American Thinker has my latest piece on the battle for free speech playing out in a Detroit courtroom:
Read the whole thing here:
Fighting for Free Speech in Detroit Pamela Geller, American Thinker
When I tried to put ads
on Detroit buses offering help to Muslims threatened by their families
or communities for leaving Islam (e.g., Rifqa Bary), Detroit's SMART
transportation authority banned the ads. This wasn't surprising in view
of the large Muslim population in the Detroit area, but it was a key
free speech issue: Is it still legal in America to say something Muslims
don't like and reach out to Muslims endangered by Islam's death penalty
for apostasy? Isn't this country based on individual rights and equal
protection for all?So my organization, FDI, filed suit. Was free
speech still free? I went to Detroit on Tuesday to make the case — and
to testify in my lawsuit against Detroit for infringing on my freedom of
speech. It was another day at the circus in the upside-down world of
the left; the only difference is that the real circus is far more
entertaining, and the animals are far more intelligent.My hearing in Detroit was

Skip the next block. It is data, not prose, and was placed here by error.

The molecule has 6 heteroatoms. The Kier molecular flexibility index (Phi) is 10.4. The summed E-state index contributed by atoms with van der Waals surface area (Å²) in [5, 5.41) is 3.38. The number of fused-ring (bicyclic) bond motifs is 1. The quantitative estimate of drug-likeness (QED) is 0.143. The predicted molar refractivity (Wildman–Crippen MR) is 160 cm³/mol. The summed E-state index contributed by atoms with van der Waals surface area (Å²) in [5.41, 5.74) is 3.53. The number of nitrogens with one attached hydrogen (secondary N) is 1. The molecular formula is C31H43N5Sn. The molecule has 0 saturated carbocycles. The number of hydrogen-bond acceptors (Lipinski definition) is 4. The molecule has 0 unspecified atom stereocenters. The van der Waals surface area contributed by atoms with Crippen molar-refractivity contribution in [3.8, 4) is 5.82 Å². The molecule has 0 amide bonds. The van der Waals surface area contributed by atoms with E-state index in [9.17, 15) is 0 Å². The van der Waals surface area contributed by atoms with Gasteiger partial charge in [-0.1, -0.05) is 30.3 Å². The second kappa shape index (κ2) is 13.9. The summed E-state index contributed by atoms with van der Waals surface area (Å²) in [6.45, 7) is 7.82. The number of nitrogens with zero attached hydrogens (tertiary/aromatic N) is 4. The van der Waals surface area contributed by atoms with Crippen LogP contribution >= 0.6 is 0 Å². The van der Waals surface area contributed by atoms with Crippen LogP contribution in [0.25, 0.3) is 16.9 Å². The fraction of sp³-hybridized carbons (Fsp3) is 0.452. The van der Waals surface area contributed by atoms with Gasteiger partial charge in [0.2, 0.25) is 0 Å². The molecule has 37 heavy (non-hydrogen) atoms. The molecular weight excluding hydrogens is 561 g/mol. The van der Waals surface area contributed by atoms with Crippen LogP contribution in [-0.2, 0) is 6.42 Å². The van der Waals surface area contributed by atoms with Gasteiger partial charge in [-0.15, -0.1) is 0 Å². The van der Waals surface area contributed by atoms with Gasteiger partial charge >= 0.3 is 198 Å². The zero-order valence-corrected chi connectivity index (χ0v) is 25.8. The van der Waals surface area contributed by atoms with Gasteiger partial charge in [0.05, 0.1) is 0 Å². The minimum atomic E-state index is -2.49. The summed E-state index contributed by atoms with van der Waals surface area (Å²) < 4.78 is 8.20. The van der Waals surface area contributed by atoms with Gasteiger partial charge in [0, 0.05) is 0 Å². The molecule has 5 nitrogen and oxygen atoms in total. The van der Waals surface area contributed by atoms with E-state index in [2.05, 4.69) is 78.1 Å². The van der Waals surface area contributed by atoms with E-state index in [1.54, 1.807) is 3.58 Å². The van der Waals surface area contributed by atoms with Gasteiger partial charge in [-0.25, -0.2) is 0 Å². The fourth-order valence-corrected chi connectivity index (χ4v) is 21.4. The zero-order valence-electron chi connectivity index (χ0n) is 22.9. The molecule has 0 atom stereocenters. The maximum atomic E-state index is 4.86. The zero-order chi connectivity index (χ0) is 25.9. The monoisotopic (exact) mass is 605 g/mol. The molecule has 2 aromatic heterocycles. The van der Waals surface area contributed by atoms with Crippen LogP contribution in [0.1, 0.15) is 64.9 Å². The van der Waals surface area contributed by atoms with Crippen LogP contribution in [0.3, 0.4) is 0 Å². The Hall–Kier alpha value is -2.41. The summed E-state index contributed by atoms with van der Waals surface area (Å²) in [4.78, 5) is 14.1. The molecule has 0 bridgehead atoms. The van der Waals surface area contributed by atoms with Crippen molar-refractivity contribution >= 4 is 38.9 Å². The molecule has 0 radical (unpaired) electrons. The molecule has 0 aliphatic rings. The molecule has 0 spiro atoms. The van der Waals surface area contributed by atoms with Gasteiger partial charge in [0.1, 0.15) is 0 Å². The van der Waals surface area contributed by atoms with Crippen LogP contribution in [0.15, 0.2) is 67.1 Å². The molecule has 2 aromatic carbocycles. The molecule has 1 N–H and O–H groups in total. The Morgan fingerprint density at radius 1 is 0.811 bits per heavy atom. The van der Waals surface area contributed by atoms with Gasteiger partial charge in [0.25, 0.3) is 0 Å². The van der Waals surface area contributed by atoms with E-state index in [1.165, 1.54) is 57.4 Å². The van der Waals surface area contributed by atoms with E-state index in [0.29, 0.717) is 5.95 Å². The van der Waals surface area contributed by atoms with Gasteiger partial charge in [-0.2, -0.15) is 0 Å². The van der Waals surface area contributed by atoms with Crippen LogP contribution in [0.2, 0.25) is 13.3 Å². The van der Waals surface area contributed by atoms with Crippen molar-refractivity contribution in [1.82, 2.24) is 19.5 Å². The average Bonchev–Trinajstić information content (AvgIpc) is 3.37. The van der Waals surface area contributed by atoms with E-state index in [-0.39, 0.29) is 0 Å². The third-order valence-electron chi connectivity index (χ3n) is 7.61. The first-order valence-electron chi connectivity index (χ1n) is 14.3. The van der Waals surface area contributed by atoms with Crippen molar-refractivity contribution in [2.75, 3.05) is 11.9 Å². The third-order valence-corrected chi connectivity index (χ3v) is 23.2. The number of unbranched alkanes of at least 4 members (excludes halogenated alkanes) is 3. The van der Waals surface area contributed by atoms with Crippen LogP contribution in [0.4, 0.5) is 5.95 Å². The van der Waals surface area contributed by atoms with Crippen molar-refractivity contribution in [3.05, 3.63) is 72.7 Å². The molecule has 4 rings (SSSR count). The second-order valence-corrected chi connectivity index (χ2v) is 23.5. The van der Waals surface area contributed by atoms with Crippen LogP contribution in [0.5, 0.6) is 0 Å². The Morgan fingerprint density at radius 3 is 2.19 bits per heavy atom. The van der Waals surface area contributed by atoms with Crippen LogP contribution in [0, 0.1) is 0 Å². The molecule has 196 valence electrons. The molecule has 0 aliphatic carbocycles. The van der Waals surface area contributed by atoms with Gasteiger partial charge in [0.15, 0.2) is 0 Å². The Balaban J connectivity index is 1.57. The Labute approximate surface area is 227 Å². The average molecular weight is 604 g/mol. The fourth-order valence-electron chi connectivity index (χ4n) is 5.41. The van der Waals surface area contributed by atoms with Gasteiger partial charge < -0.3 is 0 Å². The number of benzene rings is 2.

entertaining on a buffoonish level. The SMART legal team twisted itself
into Gordian knots, doing everything it could to avoid the free speech
issues involved. I half-expected Avery Gordon, lead attorney for SMART,
to deliver his closing in the shape of a human pretzel. Gordon was quite
taken with himself and his lawyerly acrobatics. Though few shared his
enthusiasm, he strutted like a rooster and danced like a lummox. His
arguments resembled the first really popular computer game, "pong,"
bouncing all over the map.First, Gordon contended that SMART denied my ads
because they were "political speech." He made this the centerpiece of
his case. He denied that the ads were religious in nature. Are these ads
political?But under cross-examination, Beth Gibbons, a
witness for SMART, admitted on the witness stand that the ads were
not denied based on content. End game. Badabing, badaboom.Gibbons went on to say that the
ads were refused because of the "controversy" over them when they ran in
Miami. She said that she had seen an opinion piece against the ads
written by the Miami Herald's Jaweed Kaleem, a shill for the unindicted
co-conspirator, Hamas-linked Muslim Brotherhood front group, the Council on American-Islamic
Relations (CAIR). Where did she see this piece? Get this: in the
Department of Transit newsletter (online).But the money quote from Gibbons
was that the ad was rejected not because of its content. And
Gordian-knot Gordon kept repeating that the viewpoint of the SMART
authorities had nothing to do with the decision. So if it wasn't
rejected for content, and none of their views, biases, and prejudices
came into play, then why was it rejected?
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